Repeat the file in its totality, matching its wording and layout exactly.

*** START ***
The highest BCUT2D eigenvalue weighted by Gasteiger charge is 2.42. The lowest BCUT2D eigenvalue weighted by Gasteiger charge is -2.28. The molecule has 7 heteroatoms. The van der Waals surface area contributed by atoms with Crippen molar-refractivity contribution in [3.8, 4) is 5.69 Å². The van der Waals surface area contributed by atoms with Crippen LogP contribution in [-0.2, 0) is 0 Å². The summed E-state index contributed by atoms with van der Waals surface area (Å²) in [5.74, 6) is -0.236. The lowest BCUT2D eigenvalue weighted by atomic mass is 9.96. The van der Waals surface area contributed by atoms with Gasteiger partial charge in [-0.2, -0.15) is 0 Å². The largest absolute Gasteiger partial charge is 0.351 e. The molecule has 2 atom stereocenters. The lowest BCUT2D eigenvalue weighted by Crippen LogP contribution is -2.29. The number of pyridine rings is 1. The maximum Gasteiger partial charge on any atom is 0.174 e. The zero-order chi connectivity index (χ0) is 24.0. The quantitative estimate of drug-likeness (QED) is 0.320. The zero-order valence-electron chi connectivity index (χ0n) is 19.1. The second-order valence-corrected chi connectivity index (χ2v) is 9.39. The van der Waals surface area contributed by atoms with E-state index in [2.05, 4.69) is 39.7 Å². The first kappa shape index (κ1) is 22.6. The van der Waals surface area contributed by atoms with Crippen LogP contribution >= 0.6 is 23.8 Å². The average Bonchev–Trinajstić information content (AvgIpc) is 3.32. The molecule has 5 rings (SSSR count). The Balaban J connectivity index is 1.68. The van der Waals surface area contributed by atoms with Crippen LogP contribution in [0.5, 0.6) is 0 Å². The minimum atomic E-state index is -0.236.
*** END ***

The highest BCUT2D eigenvalue weighted by Gasteiger charge is 2.42. The lowest BCUT2D eigenvalue weighted by Gasteiger charge is -2.28. The molecule has 7 heteroatoms. The van der Waals surface area contributed by atoms with Crippen molar-refractivity contribution in [3.8, 4) is 5.69 Å². The van der Waals surface area contributed by atoms with Crippen LogP contribution in [-0.2, 0) is 0 Å². The summed E-state index contributed by atoms with van der Waals surface area (Å²) in [5.74, 6) is -0.236. The lowest BCUT2D eigenvalue weighted by atomic mass is 9.96. The van der Waals surface area contributed by atoms with Gasteiger partial charge in [-0.2, -0.15) is 0 Å². The largest absolute Gasteiger partial charge is 0.351 e. The molecule has 2 atom stereocenters. The lowest BCUT2D eigenvalue weighted by Crippen LogP contribution is -2.29. The number of pyridine rings is 1. The maximum Gasteiger partial charge on any atom is 0.174 e. The zero-order chi connectivity index (χ0) is 24.0. The quantitative estimate of drug-likeness (QED) is 0.320. The zero-order valence-electron chi connectivity index (χ0n) is 19.1. The second-order valence-corrected chi connectivity index (χ2v) is 9.39. The van der Waals surface area contributed by atoms with E-state index in [2.05, 4.69) is 39.7 Å². The first kappa shape index (κ1) is 22.6. The van der Waals surface area contributed by atoms with Crippen LogP contribution >= 0.6 is 23.8 Å². The average Bonchev–Trinajstić information content (AvgIpc) is 3.32. The molecule has 5 rings (SSSR count). The Balaban J connectivity index is 1.68. The van der Waals surface area contributed by atoms with Crippen LogP contribution in [0.5, 0.6) is 0 Å². The minimum atomic E-state index is -0.236.